What platform should I use? I looked at the three most popular blogging platforms. Tumblr seemed more like a social media network than a good option for a blog. I found Google’s Blogger to be irritating and a bit over-simplistic. I went with WordPress because it was simple to setup and easy to customise and link to other sites. My students maintain some amazing blogs on Blogger. They are more savvy than me, I know.
Who was I writing for? Essentially, anyone who shares a similar interest in these topics. By linking the blog to Twitter, I discovered that the level of interest was surprisingly affirmative and I quickly found myself developing a Personal Learning Network and engaging in interesting conversations and exchange of ideas with bloggers around the globe. I found the process of sharing things I had written a bit unsettling – I am not a good self-promoter. But that seems to be how this community sustains itself: it is about sharing ideas and learning from one another, not about knowing all the answers and showing off.
WHAT HAVE I LEARNED?
The act of writing helps me to reflect on the things I believe in and to attempt to see them more clearly. While I spend a limited amount of time on the actual writing process, I spend a lot of sitting in traffic time thinking through ideas and attempting to formulate a thesis or topic. I actually feel that I have greater personal clarity on my educational values and beliefs as a result of this experiment.
You will need to read more than you write. Simply putting your own ideas out there without exploring the views of others and engaging in conversation with them means you are quite possibly a bad listener or on an ego trip. The learning comes about through the exchange of ideas. Publishing a blog has allowed me to engage with thoughtful educators all over the world. I have been amazed at the conversations that have come about. I’ve had conversations with a global network of generous and informed educators who are contributing to my professional development in simple yet powerful ways. That “connected educator” concept is real.
Blogging involves a degree of risk and requires honesty. As a colleague put it to me, “you are really putting yourself out there when you start telling people what you believe in. Not everyone is going to agree with you.” This is certainly true, but the topics I choose to write about are part of an ongoing dialogue, a debate, if you will. I do not purport to know all the answers; in many ways, I am simply formulating my own questions.
WHAT WILL I DO NEXT?
Because of the things I have learned and the things that I continue to learn, I think I will continue to blog, to explore the ideas above. One final tip from Bloggers Bootcamp is one I am going to implement next, even though the notion of self-promotion still bothers me: “If you’re not … posting on Facebook about your content, you don’t exist on today’s internet.” So, a Facebook page for the blog is the next step. I will reflect on that learning in the New Year.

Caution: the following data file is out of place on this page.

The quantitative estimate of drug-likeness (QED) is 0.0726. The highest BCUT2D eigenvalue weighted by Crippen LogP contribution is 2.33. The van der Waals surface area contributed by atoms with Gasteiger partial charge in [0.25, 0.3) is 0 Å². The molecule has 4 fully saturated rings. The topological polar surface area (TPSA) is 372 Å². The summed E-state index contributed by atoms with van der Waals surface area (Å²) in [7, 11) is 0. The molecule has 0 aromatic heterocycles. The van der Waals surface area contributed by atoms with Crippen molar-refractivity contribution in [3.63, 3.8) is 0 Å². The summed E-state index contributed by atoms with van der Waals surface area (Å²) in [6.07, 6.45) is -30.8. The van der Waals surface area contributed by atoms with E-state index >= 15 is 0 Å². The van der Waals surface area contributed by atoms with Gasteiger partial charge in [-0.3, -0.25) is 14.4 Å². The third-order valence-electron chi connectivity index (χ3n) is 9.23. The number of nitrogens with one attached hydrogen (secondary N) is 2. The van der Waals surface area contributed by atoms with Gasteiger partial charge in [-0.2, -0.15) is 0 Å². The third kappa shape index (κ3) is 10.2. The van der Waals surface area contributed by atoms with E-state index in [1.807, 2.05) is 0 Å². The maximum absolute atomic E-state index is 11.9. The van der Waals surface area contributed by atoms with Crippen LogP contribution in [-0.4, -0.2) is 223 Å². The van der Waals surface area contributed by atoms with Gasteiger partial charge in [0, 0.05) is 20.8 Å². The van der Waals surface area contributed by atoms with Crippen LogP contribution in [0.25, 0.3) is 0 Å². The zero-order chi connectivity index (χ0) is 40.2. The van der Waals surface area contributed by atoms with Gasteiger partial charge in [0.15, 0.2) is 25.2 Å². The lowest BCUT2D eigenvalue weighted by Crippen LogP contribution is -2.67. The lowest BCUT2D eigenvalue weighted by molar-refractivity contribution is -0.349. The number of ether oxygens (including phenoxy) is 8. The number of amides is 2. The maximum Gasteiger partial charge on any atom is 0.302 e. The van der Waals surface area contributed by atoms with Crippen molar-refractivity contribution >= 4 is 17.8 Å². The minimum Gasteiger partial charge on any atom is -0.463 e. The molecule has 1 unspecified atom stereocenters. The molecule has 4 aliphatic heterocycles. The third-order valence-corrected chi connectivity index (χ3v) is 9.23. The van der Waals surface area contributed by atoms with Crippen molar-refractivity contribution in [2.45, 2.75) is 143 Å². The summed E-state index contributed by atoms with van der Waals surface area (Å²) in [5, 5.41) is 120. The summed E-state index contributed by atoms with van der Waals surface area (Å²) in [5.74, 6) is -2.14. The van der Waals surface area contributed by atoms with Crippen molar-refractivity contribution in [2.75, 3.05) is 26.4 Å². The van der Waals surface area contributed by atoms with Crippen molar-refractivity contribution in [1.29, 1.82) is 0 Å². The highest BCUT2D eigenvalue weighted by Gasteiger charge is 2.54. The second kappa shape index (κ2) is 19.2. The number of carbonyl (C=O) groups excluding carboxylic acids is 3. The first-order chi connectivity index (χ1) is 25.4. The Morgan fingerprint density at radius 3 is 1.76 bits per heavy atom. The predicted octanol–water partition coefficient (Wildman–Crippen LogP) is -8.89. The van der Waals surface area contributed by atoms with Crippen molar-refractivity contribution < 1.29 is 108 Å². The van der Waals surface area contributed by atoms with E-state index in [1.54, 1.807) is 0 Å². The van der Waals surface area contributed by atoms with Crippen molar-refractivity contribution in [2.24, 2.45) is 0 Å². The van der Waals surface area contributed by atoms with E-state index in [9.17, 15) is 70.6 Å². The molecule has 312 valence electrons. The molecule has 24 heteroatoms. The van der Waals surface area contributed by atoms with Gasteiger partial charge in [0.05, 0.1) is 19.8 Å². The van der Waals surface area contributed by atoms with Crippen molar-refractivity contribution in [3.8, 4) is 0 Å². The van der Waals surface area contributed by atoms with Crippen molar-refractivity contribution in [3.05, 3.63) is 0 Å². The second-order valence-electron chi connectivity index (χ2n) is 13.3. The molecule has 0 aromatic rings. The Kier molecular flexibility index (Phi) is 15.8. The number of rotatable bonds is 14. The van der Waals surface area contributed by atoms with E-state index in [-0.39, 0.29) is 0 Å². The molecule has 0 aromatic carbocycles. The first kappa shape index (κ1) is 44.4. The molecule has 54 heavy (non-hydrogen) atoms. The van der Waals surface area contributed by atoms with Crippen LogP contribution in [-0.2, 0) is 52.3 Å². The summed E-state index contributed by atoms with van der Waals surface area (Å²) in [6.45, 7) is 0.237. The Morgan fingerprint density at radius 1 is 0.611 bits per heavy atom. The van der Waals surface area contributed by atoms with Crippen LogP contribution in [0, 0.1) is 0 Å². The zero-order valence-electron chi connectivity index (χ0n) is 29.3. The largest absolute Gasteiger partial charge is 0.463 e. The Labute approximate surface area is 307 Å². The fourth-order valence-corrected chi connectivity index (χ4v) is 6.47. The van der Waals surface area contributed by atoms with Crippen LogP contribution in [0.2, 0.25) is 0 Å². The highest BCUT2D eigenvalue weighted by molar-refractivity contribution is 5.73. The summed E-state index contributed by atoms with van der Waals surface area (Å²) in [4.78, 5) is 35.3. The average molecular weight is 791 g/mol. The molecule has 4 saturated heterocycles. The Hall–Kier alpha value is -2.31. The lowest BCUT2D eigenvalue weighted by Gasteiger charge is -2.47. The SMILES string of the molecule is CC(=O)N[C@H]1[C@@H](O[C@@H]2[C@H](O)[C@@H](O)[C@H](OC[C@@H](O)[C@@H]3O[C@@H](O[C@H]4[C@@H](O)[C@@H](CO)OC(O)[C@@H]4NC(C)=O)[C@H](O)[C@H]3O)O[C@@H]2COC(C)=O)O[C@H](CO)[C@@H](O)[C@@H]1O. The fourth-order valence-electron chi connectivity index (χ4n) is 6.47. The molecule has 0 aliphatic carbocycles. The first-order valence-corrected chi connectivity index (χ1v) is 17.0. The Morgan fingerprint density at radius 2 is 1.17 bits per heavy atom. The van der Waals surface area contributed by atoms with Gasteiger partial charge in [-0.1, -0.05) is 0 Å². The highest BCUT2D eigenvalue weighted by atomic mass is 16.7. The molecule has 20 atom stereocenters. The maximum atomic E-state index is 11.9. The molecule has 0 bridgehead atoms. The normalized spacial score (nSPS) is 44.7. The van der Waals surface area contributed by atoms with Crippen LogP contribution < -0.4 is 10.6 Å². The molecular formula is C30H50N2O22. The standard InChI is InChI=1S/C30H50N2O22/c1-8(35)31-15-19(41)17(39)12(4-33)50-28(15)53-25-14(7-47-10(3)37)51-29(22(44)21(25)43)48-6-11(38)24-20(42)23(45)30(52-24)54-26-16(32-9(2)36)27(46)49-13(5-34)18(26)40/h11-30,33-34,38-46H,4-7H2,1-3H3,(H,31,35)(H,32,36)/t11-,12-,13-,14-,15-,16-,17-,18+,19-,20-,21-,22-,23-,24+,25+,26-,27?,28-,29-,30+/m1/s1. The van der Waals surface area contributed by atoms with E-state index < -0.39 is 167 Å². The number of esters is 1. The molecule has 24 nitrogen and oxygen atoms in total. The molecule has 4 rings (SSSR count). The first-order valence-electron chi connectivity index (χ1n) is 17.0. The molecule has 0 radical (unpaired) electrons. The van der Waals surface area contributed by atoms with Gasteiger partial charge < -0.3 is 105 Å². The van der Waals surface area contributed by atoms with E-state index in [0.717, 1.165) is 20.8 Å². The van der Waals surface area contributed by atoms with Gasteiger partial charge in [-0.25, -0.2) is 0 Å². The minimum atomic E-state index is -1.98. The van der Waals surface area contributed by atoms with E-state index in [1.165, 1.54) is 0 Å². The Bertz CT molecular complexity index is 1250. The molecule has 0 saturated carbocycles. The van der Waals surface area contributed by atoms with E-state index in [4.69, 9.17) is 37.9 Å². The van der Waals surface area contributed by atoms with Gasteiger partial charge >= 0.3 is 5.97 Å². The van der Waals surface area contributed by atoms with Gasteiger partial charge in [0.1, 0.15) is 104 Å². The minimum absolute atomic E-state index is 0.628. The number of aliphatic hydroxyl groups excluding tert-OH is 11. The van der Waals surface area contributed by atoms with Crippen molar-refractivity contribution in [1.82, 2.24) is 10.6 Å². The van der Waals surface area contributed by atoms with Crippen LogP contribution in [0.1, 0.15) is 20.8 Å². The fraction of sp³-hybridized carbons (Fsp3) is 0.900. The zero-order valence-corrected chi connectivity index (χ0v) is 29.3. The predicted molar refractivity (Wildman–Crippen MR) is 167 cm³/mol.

TIPS FOR NEW BLOGGERS
- Do your best to follow the three guidelines I outlined from John Biggs & Charlie White. This really made the whole process manageable for me.
- Read other blogs and be sure to connect your blog to a Twitter account. Take the idea of sharing ideas seriously. Write about what interests you.
- If you don’t already, do your professional reading on a Kindle and use the highlight notes function for ideas you find thought-provoking. You will find you have a ready-made stock of ideas and quotations that will help you write and save you time.
- All the major blogging platforms offer a free service, but if you are interested in taking your blog seriously, buy a theme that you can customise. This will cost you less than one hundred dollars.
In closing, I think the words of George Couros are worth sharing again: “try to focus on … the importance of blogging for not only reflection, but open reflection. The art and practice of reflection can help make ourselves better educators and learners. For us to truly help students, we need to be masters of learning before we can become master teachers. Reflection helps in that process. But “open reflection” helps others and not only pushes our profession forward in a communications aspect, but also in making each other better.”
So far, I am enjoying the experiment.